Part 4: Every school needs to implement Ka Hikitia

Summary of our Education for Māori reports.

Every school needs to implement Ka Hikitia to lift Māori student participation, engagement, and achievement.

In our view, and the view of the Auditor General's Māori Advisory and Reference Group, Ka Hikitia is a sound strategy. It is a well-researched and well-consulted document that has the backing of Māori.

The overall goal of the Ka Hikitia strategy is to enable Māori to enjoy and achieve educational success as Māori. The Ministry of Education has described this as being when "Māori students are succeeding in our education system and achieving equitable results while maintaining and enhancing their identity, language, and culture as Māori".

There were some implementation problems with Ka Hikitia, and there has been only modest improvement overall in Māori students' academic results since Ka Hikitia was launched. Nevertheless, the strategy has been helping to create the conditions for improved Māori student success.

The Ministry's information shows that the strategy document is still being distributed to people throughout the education sector. Of some concern to us was that we did not hear many references to Ka Hikitia during our audit work for our 2016 report about using information to improve Māori educational success.

To focus long-term investment and effort, Ka Hikitia needs to be used more effectively to shape thinking in schools and throughout the system.

Education agencies and schools need to implement Ka Hikitia and use the flexible and strategic focus it offers to maintain a sustainable and long-term approach to raising Māori educational achievement.

We also expect schools with lower rates of Māori student achievement to examine, and if necessary, improve their implementation of Ka Hikitia. These poorer-performing schools could learn how to better implement Ka Hikitia from similar but better-performing schools. Better-performing schools should also continue to review and improve their Māori students' achievement.

Ka Hikitia has helped schools to focus on improving Māori student outcomes and has provided lessons from its implementation

It is clear that Ka Hikitia has contributed to schools sharpening their focus on improving outcomes for their Māori students. The schools my staff visited were carrying out a range of activities and programmes to lift Māori participation, engagement, and achievement using Ka Hikitia and other related tools and materials.6

The implementation of Ka Hikitia was originally flawed by a slow and unsteady introduction by the Ministry of Education. As a result, the introduction of Ka Hikitia was not as effective as it could have been, and it could have had more of an effect in raising Māori educational achievement. This was a missed opportunity.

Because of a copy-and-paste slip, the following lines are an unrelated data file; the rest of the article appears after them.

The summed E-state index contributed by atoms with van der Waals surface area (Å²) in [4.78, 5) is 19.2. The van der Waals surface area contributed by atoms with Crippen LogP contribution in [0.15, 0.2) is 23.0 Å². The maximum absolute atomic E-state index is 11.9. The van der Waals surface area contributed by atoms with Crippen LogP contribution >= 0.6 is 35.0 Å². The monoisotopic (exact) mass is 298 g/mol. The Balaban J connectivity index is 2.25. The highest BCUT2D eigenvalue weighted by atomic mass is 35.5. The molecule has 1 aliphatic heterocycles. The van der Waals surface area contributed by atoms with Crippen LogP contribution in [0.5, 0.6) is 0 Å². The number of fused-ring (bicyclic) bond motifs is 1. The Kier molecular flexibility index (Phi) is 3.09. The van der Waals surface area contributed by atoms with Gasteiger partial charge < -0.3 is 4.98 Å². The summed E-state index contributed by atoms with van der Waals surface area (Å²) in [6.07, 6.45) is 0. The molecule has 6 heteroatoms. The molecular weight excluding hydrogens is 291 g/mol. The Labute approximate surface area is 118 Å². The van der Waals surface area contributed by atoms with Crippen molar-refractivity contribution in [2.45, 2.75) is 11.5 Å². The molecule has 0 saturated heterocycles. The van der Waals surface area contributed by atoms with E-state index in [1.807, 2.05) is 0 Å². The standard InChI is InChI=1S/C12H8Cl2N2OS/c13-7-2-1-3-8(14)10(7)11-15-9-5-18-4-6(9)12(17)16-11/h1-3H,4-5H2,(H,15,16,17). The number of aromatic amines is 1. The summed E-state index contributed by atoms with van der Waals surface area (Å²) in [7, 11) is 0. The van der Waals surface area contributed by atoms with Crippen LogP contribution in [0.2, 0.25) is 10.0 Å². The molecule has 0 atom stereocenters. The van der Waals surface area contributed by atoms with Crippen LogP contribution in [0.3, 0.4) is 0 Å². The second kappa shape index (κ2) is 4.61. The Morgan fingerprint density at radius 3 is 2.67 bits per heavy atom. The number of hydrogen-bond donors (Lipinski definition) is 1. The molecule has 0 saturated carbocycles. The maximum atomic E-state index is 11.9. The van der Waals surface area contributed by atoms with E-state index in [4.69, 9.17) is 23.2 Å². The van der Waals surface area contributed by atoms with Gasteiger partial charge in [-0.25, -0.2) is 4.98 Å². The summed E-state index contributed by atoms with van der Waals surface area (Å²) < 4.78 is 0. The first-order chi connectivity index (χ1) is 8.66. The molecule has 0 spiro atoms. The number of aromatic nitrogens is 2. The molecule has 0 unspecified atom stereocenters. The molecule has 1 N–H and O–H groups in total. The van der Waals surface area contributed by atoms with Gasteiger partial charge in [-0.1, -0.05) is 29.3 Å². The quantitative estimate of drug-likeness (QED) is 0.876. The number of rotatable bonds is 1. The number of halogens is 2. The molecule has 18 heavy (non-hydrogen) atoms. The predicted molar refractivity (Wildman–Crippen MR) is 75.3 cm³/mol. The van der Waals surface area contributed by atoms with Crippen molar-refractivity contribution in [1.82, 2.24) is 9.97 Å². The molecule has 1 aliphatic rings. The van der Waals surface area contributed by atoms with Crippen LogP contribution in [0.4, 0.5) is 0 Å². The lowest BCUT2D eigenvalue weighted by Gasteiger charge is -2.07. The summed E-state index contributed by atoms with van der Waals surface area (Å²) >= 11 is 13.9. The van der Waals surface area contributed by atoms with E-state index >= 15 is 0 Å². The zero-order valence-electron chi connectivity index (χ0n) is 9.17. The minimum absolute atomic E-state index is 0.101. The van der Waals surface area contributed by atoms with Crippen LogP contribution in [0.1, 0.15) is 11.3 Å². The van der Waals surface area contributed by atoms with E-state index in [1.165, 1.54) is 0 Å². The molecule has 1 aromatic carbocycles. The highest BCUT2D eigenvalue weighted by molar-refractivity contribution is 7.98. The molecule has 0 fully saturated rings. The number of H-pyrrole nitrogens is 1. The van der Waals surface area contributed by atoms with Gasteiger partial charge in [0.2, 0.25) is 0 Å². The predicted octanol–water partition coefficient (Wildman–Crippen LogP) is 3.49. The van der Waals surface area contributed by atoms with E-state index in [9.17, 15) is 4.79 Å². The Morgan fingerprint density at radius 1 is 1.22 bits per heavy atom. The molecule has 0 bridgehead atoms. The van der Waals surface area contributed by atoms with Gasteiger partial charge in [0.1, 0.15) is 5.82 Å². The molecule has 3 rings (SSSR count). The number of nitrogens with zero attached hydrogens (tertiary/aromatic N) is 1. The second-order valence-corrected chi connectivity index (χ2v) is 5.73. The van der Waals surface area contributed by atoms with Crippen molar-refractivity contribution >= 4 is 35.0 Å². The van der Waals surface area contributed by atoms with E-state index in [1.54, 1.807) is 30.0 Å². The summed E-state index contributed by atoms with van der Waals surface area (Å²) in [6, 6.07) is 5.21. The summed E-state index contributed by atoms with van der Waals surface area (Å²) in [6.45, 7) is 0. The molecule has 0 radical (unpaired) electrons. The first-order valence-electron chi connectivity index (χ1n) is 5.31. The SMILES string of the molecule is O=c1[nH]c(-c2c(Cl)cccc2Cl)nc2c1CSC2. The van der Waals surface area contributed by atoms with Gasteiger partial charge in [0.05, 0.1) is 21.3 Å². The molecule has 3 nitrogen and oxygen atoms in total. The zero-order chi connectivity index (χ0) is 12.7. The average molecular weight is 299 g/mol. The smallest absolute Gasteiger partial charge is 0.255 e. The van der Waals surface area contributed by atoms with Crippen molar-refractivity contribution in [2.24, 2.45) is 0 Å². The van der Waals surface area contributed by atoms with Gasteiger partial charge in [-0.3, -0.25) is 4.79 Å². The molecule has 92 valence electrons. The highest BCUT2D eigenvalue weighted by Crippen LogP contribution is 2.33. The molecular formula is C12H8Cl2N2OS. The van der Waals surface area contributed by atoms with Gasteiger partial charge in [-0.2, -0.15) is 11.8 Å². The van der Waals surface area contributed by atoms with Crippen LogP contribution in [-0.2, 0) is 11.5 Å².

Ka Hikitia was not effectively communicated to schools. The effort to engage schools did not match the aspirations of Ka Hikitia or take into account how many schools there are. This resulted in a mixed response from schools, with varying degrees of action to put Ka Hikitia into effect.

We heard from a senior staff member of the Ministry of Education that the implementation of Ka Hikitia was faulty because it relied too much on goodwill and devolved responsibility. However, the Ministry's communications to other education agencies brought a positive response, with each agency identifying how it intended to contribute to Ka Hikitia.

Despite clear messages given within the Ministry when Ka Hikitia was its highest priority, having several initiatives and actions happening at the same time contributed to Ka Hikitia being put into effect slowly. For some schools, it became lost in the complexity of many other strategies and actions.

In 2013, some Ministry of Education staff told us: "There are too many initiatives and we need to pull back and think about what's best."

Implementation could be more effective with fewer and better-connected initiatives

The complexity at a system level also flows into schools. Schools decide how initiatives work together and how to prioritise them. This gives schools flexibility to meet different community and school management needs. However, it sets up a daunting challenge for schools that might not have the capability or resources to implement, integrate, monitor, and report on the outcomes of several different initiatives.

We documented many of these initiatives in our 2016 report on using information to improve Māori educational success. In our view, the range of initiatives creates implementation problems and leads to confusion about how the different initiatives fit together. They are also potentially a waste of resources.

Efforts to improve Māori student achievement will benefit from a smaller and better-integrated range of initiatives and from initiatives that are shown to be effective for a range of outcomes. This would mean less internal competition for resources and attention, leading to simpler and less expensive implementation, support, and monitoring of initiatives that work together.

6: Controller and Auditor General (2013), Education for Māori: Implementing Ka Hikitia – Managing for Success, page 7.